Further worrying signals are coming out of the United States that the impotence wonder drug Viagra may cause serious, long term complications.

The American Academy of Ophthalmology warned last May that the drug can cause retinal dysfunction if taken in high doses, and will affect vision for some hours. Some men have reported seeing the world through a blue tinge after taking the drug.

One clinical study showed it could affect retinal function for five hours or more, although it is too soon to know if permanent damage is caused. People with eye diseases, such as macular degeneration or retinitis pigmentosa, have been warned to use the drug with caution, and at the lowest dose possible.

It’s already been noted that Viagra (sildenafil citrate) causes headaches, facial flushing and indigestion, but Dr Joseph Mercola, medical director of the Optimal Wellness Center in Illinois, warns that much worse will follow. “The best one can hope for is that this drug will not hurt you seriously. There is no way that this drug will not have some serious, as yet undiscovered, complications,” he writes in the Townsend Letter for Doctors and Patients.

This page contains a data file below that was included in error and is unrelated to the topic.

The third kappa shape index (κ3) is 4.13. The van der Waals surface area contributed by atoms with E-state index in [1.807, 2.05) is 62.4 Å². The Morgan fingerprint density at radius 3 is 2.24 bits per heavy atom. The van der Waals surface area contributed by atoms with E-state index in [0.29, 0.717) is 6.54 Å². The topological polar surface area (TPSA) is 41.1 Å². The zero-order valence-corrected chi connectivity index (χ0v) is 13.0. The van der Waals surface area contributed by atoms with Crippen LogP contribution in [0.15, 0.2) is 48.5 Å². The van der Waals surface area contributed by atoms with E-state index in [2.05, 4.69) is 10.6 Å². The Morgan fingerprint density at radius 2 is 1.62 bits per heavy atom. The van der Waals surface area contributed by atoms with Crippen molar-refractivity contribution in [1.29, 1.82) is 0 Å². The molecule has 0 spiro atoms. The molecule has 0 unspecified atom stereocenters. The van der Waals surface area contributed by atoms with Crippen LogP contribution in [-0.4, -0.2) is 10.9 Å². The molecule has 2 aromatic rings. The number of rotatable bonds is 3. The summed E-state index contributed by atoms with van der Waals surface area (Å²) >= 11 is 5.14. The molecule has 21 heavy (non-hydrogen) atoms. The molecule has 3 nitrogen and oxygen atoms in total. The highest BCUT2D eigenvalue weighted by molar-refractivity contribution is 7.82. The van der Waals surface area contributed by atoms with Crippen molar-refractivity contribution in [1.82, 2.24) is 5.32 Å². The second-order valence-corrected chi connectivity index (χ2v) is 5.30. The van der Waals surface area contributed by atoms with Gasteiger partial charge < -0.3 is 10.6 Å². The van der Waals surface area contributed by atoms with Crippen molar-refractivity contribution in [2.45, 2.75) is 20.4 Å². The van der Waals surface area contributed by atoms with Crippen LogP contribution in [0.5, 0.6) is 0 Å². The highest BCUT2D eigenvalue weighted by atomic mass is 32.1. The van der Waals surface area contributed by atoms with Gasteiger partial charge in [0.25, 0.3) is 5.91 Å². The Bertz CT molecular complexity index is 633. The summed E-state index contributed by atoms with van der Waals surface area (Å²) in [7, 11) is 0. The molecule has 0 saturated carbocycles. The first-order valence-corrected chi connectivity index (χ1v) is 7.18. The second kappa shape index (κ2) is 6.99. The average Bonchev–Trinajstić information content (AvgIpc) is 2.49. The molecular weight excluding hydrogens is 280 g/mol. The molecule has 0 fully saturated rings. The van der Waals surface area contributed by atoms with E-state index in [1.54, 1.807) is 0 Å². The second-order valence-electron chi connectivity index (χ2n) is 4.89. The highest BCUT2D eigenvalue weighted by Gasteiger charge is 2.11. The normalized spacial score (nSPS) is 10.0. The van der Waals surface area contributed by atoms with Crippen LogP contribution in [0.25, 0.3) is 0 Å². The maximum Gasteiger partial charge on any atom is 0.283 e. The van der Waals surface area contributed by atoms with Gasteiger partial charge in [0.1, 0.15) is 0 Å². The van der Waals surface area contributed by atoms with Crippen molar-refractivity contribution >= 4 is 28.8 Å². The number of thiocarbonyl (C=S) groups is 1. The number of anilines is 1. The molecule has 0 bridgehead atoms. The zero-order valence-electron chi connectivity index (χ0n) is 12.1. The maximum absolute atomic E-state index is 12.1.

The drug, manufactured by Pfizer, was approved for use in the US at the end of March. At the time, the American drug regulator, the Food and Drug Administration (FDA), warned that men who took Viagra with nitrate heart medications such as nitroglycerin patches or sublingual tablets could suffer a significant drop in blood pressure (Townsend Letter for Doctors and Patients, July 1998).

Early indications from the British government suggest that Viagra will not be made available on prescription in the UK. Instead it will be issued only by hospital clinicians who have determined whether a patient has a history of impotence and would benefit from the drug.

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Written by What Doctors Don't Tell You

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